Several years ago Arizona cities, particularly those in the state of Maricopa, engaged in
bribery tax incentives to attract businesses to their communities. This came to a head in 2007 with the CityNorth and Westcor Prasada developments.
The Arizona legislature enacted a law (A.R.S. Section 42-6010) that outlawed subsides for retail projects in Maricopa and Pinal counties, which encompassed the Phoenix metro and include two-thirds of the state’s population. Arizona bans ta breaks for retail developments. Under the law, cities that continue to fund retail development will see their share of state revenue reduced by an amount equal to the incentives they give developers.
One of the arguments made for the law was the Libertarian free market philosophy of the Goldwater Institute that government should not be picking winners and losers in a free market economy by offering subsidies, i.e., “gifts.”
Now we have the Lucid Motors deal. Lucid Motors plans Casa Grande plant:
Lucid Motors of Menlo Park, Calif., plans to start constructing the $700 million plant in the second quarter of 2017. Company officials said the facility could begin producing electric luxury sedans by the end of 2018. Parts for the vehicles would be manufactured by suppliers in Sonora, Mexico.
Arizona helped secure its piece of the ambitious, transnational effort in part by offering more than $46 million in subsidies tied to milestones the company must reach as it moves toward vehicle production.
Gov. Doug Ducey announced the company’s plans at a news conference at the state Capitol, joined by Sonora Gov. Claudia Pavlovich and Lucid executives.
Ducey noted the company expects to begin hiring next year and the plant could create more than 2,000 jobs by 2022.
“We’ve demonstrated that Arizona is among the most competitive states in the nation to work and do business — we’re talking technology companies, we’re in Silicon Valley. We’re talking with organizations considering Arizona over other states,” Ducey said.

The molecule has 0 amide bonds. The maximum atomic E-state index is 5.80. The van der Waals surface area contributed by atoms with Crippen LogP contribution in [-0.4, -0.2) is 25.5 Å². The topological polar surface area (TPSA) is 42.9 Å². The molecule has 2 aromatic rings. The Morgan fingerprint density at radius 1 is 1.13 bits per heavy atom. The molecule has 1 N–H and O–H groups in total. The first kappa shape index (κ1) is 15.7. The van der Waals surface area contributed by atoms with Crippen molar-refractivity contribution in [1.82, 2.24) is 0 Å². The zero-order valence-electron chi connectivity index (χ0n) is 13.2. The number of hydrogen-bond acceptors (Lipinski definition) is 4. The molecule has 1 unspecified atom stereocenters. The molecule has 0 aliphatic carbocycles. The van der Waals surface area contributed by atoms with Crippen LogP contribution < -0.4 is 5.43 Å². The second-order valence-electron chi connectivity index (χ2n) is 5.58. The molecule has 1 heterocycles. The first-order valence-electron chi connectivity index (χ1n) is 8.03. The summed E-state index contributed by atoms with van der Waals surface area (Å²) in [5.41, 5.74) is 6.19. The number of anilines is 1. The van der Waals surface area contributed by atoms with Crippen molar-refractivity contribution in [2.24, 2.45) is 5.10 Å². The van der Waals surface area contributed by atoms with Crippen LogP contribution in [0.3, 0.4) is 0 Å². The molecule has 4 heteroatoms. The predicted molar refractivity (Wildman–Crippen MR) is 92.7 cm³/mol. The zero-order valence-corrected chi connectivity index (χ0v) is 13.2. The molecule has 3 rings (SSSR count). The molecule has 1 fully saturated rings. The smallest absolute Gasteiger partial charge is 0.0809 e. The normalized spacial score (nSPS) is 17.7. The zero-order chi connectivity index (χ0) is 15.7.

He noted the company scouted 13 other states before settling on Arizona. “The word’s out on us,” Ducey said.
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While the state apparently succeeded in luring Lucid, it fumbled details of the subsidies during the news conference Tuesday.
Ducey sidestepped at least three direct questions about the potential cost to taxpayers. Instead, he directed the questions to Sandra Watson, president and CEO of the Arizona Commerce Authority.
Watson said the state used two existing performance-based programs to woo the company. In fact, it used three. She said Tuesday the value of tax credits the company could receive was unknown. On Wednesday, the authority noted “there seems to be some confusion” over the value of the subsidies.
“As the jobs are developed and as the investments are made, that’s when our incentives will kick in,” Watson said Tuesday. “It’s a combination of investment and the number of jobs so at this point it’s difficult to calculate,” she said of the facilities credits.
The company could receive up to $5 million from the Arizona Competes Fund. It also could be eligible for up to $40 million in tax credits if its facilities meet certain criteria and $1.5 million for job training grants tied to its hiring.
Susan Marie, a spokeswoman for the authority defended the subsidies Wednesday, comparing Lucid’s deal to a pair of high-profile deals in Nevada.
“It’s worth noting that if Lucid Motors received every dollar from each of the above mentioned programs, the total state level package would be worth $46.5 million, which pales in comparison to the $1.3 billion package for Tesla and the $335 million package for Faraday Future that Nevada did,” she said in a statement.
A spokesman for the Pinal County supervisors could not be reached for comment about its commitments to Lucid.
Gov. Ducey said Arizona’s “recipe” of low taxes, light regulation, “a good education system (sic),” and lifestyle make it attractive for companies to relocate or start operations in the state. And, he said, as a former CEO himself, he’s helping negotiate the deals.
Note: The Goldwater Institute sued Pima County earlier this year for a similar $15 million subsidy to a startup company, World View Enterprises, seeking to develop a high-altitude balloon ‘spaceport’ in Tucson. GI views the incentive deal as a corporate subsidy that violates state restrictions on gifts from governments to businesses (the gift clause). Goldwater Institute lawsuit over $15M Arizona space balloon port subsidy moves forward. Will GI be consistent and sue over the Lucid Motors subsidies?
The Republic’s Laurie Roberts pegs the taxpayer subsidies aka corporate welfare to Lucid Motors at $23,000 per job expected to be created. Roberts: State subsidy for Lucid = $23k per job:
Now we find out Ducey’s definition of government getting out of the way:
Our leaders offered $46.7 million in state subsidies to lure Lucid Motors to Arizona, according to a report by the Republic’s Ronald J. Hansen and Yvonne Wingett Sanchez. The plan is to build an assembly plant in Casa Grande that could eventually employ up to 2,000 people.